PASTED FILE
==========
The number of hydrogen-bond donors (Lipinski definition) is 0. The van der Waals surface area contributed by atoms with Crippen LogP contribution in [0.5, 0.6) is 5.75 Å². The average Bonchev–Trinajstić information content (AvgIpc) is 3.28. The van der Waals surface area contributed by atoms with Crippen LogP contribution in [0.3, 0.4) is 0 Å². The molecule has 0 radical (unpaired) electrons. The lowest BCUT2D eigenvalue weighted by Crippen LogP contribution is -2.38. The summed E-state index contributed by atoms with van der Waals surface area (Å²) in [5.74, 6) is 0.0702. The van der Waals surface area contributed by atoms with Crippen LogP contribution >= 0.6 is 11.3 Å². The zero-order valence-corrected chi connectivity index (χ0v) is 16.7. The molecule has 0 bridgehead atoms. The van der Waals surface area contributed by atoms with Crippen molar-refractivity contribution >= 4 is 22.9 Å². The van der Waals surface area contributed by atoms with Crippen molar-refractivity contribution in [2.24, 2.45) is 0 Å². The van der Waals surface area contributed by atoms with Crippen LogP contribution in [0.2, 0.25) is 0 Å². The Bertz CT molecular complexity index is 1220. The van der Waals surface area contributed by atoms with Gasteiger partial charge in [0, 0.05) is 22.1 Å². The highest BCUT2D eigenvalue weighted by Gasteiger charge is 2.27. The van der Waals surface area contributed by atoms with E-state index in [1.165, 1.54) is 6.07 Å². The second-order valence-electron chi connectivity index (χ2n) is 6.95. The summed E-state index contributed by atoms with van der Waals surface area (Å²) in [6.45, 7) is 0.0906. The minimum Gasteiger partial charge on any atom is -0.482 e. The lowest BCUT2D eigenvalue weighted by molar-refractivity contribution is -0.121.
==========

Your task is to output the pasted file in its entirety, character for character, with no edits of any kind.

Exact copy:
The number of hydrogen-bond donors (Lipinski definition) is 0. The van der Waals surface area contributed by atoms with Crippen LogP contribution in [0.5, 0.6) is 5.75 Å². The average Bonchev–Trinajstić information content (AvgIpc) is 3.28. The van der Waals surface area contributed by atoms with Crippen LogP contribution in [0.3, 0.4) is 0 Å². The molecule has 0 radical (unpaired) electrons. The lowest BCUT2D eigenvalue weighted by Crippen LogP contribution is -2.38. The summed E-state index contributed by atoms with van der Waals surface area (Å²) in [5.74, 6) is 0.0702. The van der Waals surface area contributed by atoms with Crippen LogP contribution >= 0.6 is 11.3 Å². The zero-order valence-corrected chi connectivity index (χ0v) is 16.7. The molecule has 0 bridgehead atoms. The van der Waals surface area contributed by atoms with Crippen molar-refractivity contribution >= 4 is 22.9 Å². The van der Waals surface area contributed by atoms with Crippen molar-refractivity contribution in [2.24, 2.45) is 0 Å². The van der Waals surface area contributed by atoms with Crippen LogP contribution in [0.2, 0.25) is 0 Å². The Bertz CT molecular complexity index is 1220. The van der Waals surface area contributed by atoms with Gasteiger partial charge in [0, 0.05) is 22.1 Å². The highest BCUT2D eigenvalue weighted by Gasteiger charge is 2.27. The van der Waals surface area contributed by atoms with E-state index in [1.165, 1.54) is 6.07 Å². The second-order valence-electron chi connectivity index (χ2n) is 6.95. The summed E-state index contributed by atoms with van der Waals surface area (Å²) in [6.45, 7) is 0.0906. The minimum Gasteiger partial charge on any atom is -0.482 e. The lowest BCUT2D eigenvalue weighted by molar-refractivity contribution is -0.121.